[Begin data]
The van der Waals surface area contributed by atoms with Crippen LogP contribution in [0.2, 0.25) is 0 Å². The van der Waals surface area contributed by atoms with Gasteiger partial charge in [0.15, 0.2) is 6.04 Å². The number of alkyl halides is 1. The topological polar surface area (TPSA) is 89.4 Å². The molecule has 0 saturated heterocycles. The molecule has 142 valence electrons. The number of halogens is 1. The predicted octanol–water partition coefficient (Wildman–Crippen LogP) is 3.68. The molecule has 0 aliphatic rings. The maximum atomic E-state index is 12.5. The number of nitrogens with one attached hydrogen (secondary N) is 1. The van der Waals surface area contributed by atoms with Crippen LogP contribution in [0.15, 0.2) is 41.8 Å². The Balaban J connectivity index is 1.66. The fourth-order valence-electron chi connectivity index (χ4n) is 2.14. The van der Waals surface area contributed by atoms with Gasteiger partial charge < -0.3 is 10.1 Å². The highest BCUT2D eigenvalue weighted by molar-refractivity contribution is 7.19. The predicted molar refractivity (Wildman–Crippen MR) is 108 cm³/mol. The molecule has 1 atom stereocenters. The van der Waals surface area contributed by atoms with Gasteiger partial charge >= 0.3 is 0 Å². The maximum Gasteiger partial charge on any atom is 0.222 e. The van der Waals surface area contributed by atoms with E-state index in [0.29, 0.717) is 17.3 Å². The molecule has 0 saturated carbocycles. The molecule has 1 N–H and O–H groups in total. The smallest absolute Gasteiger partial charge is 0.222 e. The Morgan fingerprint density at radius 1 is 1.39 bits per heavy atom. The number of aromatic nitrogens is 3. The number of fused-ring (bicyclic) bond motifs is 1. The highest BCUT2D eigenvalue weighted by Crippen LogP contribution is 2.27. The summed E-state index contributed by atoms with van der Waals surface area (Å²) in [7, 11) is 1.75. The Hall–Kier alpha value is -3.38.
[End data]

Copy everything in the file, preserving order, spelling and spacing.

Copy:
The van der Waals surface area contributed by atoms with Crippen LogP contribution in [0.2, 0.25) is 0 Å². The van der Waals surface area contributed by atoms with Gasteiger partial charge in [0.15, 0.2) is 6.04 Å². The number of alkyl halides is 1. The topological polar surface area (TPSA) is 89.4 Å². The molecule has 0 saturated heterocycles. The molecule has 142 valence electrons. The number of halogens is 1. The predicted octanol–water partition coefficient (Wildman–Crippen LogP) is 3.68. The molecule has 0 aliphatic rings. The maximum atomic E-state index is 12.5. The number of nitrogens with one attached hydrogen (secondary N) is 1. The van der Waals surface area contributed by atoms with Crippen LogP contribution in [0.15, 0.2) is 41.8 Å². The Balaban J connectivity index is 1.66. The fourth-order valence-electron chi connectivity index (χ4n) is 2.14. The van der Waals surface area contributed by atoms with Gasteiger partial charge < -0.3 is 10.1 Å². The highest BCUT2D eigenvalue weighted by molar-refractivity contribution is 7.19. The predicted molar refractivity (Wildman–Crippen MR) is 108 cm³/mol. The molecule has 1 atom stereocenters. The van der Waals surface area contributed by atoms with Gasteiger partial charge >= 0.3 is 0 Å². The maximum Gasteiger partial charge on any atom is 0.222 e. The van der Waals surface area contributed by atoms with E-state index in [0.29, 0.717) is 17.3 Å². The molecule has 0 saturated carbocycles. The molecule has 1 N–H and O–H groups in total. The smallest absolute Gasteiger partial charge is 0.222 e. The Morgan fingerprint density at radius 1 is 1.39 bits per heavy atom. The number of aromatic nitrogens is 3. The number of fused-ring (bicyclic) bond motifs is 1. The highest BCUT2D eigenvalue weighted by Crippen LogP contribution is 2.27. The summed E-state index contributed by atoms with van der Waals surface area (Å²) in [7, 11) is 1.75. The Hall–Kier alpha value is -3.38.